Snapdragon doesn’t use the ARM architecture and has designed core Scorpion processor based on ARMv7 instruction set with features similar to ARM Cortex-A8. The first generation of Snapdragon processor with 65nm transistors was embedded in Nexus One and HTC HD2. Snapdragon has now come-up with 45nm technology Snapdragon chips in HTC Desire HD, Thunderbolt. More transistors mean improved performance.

SoCs from Qualcomm come with GPS and cellular antennas. Since all the additional components are in one package, phones can be built more easily and will be sleeker.

Samsung Hummingbird

Samsung first debuted its Hummingbird processor in Galaxy S. It has 45nm ARM Cortex-A8 architecture, which makes it better than Cortex-A7 architecture based processors. Another USP of Hummingbird is the ARMNEON multimedia extension.

NEON technology accelerates the multimedia & signal processing algorithms in the Hummingbird processor. This result in improved video encoding/decoding, 2D/3D graphics, audio & speech processing, gaming, telephony, and image processing.Hummingbird has outclassed Snapdragon by rendering over 90 million triangles per second.

Nvidia Tegra 2

The second generation Tegra SoC from Nvidia is based on the dual-core ARM Cortex-A9 architecture. Since Cortex-A9 uses 40nm manufacturing technology, the density of transistor on the chip will be higher than A-8 based chips and it will result in enhanced performance plus low battery consumption. Nvidia has prefered sticking to ARMv7 instructions set in the Tegra 2 processor.

Nvidia has used it's custom designed GEForce Ultra Low Voltage (ULV) chip named 8 core GPU in Tegra 2 processor, which has following benefits:
  • Graphics performance is better than PowerVR SGX540 GPU (the one found in BlackBerry Playbook) performance.
  • The GEForce GPU supports HDMI output.

Motorola Atrix and Xoom tablet were the first few launches with Tegra 2 processor.

Apple A5

The SoC designed by Apple and manfuactured by Samsung, Apple A5 is based on ARM Cortex-A9 architecture & is a competitor of Tegra 2 processor. Minimum size of transistor is 45nm. The Apple A5 comes with NEON SIMD accelerator, which adds-on to the graphic performance of the mobile device. The CPU is said to be twice as powerful & GPU is seven times as powerful as its predecessor, Apple A4.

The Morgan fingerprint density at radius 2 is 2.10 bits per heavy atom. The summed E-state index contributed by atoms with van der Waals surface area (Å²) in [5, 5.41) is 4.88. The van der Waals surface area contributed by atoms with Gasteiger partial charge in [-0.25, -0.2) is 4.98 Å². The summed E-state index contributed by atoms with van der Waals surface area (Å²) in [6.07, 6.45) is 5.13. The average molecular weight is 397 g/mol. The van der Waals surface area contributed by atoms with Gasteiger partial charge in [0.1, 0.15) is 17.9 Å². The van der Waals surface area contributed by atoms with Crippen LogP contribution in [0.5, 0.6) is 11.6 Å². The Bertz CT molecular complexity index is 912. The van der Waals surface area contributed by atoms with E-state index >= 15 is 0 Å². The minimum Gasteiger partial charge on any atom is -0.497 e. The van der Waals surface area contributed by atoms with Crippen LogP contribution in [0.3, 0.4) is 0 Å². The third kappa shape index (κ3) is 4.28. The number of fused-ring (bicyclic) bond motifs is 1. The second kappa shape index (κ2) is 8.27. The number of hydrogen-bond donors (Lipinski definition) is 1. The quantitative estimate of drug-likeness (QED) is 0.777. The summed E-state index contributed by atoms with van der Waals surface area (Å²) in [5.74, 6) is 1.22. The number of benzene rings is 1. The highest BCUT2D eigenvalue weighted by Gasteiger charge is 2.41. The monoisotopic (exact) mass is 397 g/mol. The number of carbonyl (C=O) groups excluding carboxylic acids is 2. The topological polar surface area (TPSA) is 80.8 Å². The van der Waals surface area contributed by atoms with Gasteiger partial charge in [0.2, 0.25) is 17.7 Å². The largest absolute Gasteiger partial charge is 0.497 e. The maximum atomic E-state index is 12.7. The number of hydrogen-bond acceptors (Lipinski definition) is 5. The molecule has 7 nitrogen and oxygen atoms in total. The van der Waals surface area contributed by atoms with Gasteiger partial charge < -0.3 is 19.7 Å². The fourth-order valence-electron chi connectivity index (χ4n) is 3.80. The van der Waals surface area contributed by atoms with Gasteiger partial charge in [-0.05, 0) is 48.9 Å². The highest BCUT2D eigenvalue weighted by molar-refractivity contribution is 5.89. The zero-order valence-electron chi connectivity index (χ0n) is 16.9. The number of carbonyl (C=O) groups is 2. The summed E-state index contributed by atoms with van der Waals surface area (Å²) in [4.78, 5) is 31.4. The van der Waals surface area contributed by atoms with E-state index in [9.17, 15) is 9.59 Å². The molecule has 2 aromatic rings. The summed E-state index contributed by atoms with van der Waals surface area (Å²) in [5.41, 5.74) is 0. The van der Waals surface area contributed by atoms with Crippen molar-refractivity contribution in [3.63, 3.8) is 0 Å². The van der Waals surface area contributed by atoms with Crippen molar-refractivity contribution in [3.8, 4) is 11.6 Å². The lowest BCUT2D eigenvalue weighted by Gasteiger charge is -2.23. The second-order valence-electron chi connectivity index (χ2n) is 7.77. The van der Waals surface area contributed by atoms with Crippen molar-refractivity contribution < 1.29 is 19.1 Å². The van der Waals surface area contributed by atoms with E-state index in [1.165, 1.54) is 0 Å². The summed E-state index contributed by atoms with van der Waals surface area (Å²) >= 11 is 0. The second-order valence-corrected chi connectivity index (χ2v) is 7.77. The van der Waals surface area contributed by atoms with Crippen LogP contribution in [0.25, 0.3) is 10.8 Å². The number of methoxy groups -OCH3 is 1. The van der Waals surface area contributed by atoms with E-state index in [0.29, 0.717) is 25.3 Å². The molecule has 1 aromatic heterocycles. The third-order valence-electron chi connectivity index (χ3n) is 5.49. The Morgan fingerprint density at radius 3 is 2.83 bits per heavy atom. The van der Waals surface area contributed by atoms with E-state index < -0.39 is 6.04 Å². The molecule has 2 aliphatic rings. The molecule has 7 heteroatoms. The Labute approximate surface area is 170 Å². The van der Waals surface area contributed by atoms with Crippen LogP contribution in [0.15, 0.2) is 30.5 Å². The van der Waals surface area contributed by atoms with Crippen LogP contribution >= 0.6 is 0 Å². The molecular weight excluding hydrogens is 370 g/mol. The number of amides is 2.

Conclusion

The competition is tough and it's going to get tougher in the near future. Qualcomm has adopted a different path by creating Snapdragon, a processor with an all new architecture but ARMv7 instruction set. It is said that Scorpion CPU has approximate 5% improvement in the per clock cycle ratio over the ARM Cortex-A8 based processors. One more reason for why manufacturers love Qualcomm is the integration of GPS & cellular network support in the SoC. This gives freedom to phone manufacturers to design a more compact phone or add additional features in the device.

Samsung hired a semiconductor company, Intrinsity to customize the ARM Cortex-A8 architecture in Hummingbird. The effort has resulted in 5-10% performance improvement in their CPU.

So, what are the thinks geeks are looking for in the future mobile SoCs?

  • It's time for SoC makers to switch to Cortex-A9 design architecture. Presented as the next-generation processor architecture, it can improve the device performance by up to 25%.
  • It is easily noticeable that transistor size results in significant improvement in terms of power efficiency & performance of device. We expect future processors to come with 45nm if not 28nm technology. The 45nm dual-core Snapdragon processor is said to consume 30% less power, which means that even a 1.5GHz SoC with 45nm technology draws the same amount of power consumed by 65nm 1GHz SoC.

Previous year was all about mobile phone operating systems and phone makers have done a great job. Gadgeteers are expecting 2012 to be the year of processors. Mobile processing unit makers are working hard to come-up with powerful devices that will have significant contribution in transforming the world of cellphones.